Contents tagged with Linq

  • WCF Data Services and the IExpandProvider

    Yesterday, a customer ran into a weird issue with our OData/WCF Data Services support in LLBLGen Pro: when an $expand directive was given which was more than one level deep, the service would only return the first level. $expand is OData's directive to eager load additional data into the data requested. So if I for example want to read the data of customer 'ALFKI' from the Northwind database and also that customer's orders, I'd issue this OData query:

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  • Introducing LLBLGen Pro QuerySpec: a new fluent query API

    In the past two months I've been busy creating a new query specification API for LLBLGen Pro. Our native query API is modeled after SQL statement fragments (like a 'predicate', a 'relationship', a 'field'), but specifying a query with it can be a little verbose, and above all: the code doesn't look like a query. Especially with complex queries and projections it can sometimes be tedious to grasp what the SQL will look like and what the query is doing. With LLBLGen Pro QuerySpec this changes: a fluent, compact, highly expressive API which allows you to write queries in the structure of the SQL it will produce and with the expressiveness of Linq.

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  • This is why algorithms rule

    For the people who know me a little it's no surprise, but in case you didn't know: I love algorithms. I think they're the cornerstone of good software and they should be your first source of wisdom for every piece of software you're creating. This post will show an example of what I mean by that and how easy it is if you have a set of algorithms at your disposal which are solid, proven and correct.

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  • Linq: Beware of the 'Access to modified closure' demon

    If you're using Linq and Resharper, you've probably seen the warning Resharper shows when you use a foreach loop in which you use the loop variable in a Linq extension method (be it on IQueryable<T> or IEnumerable<T>). In case you don't know what it is or what damage it can do if you ignore the issue, I'll give you a database oriented query (so on IQueryable<T>, using LLBLGen Pro's Linq provider) which creates a dynamic Where clause based on input, the typical scenario you should be careful with when it comes to this particular problem.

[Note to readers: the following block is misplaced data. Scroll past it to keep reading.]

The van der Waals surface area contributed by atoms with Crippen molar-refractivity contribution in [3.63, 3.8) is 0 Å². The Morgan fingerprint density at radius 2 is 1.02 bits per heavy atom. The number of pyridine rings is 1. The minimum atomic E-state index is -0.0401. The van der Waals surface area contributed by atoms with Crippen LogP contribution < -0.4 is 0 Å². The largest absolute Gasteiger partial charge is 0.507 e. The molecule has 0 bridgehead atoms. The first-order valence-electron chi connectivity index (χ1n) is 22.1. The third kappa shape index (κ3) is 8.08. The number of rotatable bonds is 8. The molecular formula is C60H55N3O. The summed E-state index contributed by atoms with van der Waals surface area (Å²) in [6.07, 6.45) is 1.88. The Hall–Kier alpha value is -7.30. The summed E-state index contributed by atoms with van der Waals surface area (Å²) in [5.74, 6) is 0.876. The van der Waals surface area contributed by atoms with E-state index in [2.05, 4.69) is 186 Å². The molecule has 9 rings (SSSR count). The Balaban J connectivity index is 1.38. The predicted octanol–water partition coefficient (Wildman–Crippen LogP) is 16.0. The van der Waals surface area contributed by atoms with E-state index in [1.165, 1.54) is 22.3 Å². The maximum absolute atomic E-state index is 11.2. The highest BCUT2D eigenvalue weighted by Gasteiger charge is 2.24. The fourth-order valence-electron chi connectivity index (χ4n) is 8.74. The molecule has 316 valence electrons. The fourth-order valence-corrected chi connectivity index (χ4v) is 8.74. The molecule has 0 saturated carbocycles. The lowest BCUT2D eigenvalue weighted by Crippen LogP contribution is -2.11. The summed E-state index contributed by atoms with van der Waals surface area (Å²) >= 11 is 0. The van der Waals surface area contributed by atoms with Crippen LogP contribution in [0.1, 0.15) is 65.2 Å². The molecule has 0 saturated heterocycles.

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  • Linq to LLBLGen Pro: feature highlights, part 2

    In the first part of this series I talked about the fact that Linq to LLBLGen Pro is a full implementation of Linq and why it's so important to use a full linq provider instead of a half-baked one. Today, I'll discuss a couple of native LLBLGen Pro features we've added to our Linq provider via extension methods: hierarchical fetches and exclusion of entity fields in a query. Furthermore some other features will be in the spotlight as well. What I also want to highlight is that using an O/R mapper is more than just filling dumb classes with dumb data: it's entity management, and the O/R mapper framework should offer you tools so you will be able to manage and do whatever you want with the entity graph in memory with as less problems and friction as possible. After all, the task you have isn't writing infrastructure code, entity classes nor code to make these interact with eachother, your task is to write code which consumes these classes, and works with these classes. This thus means that you should be able to work on that code from the get-go, as that's what your client expects from you .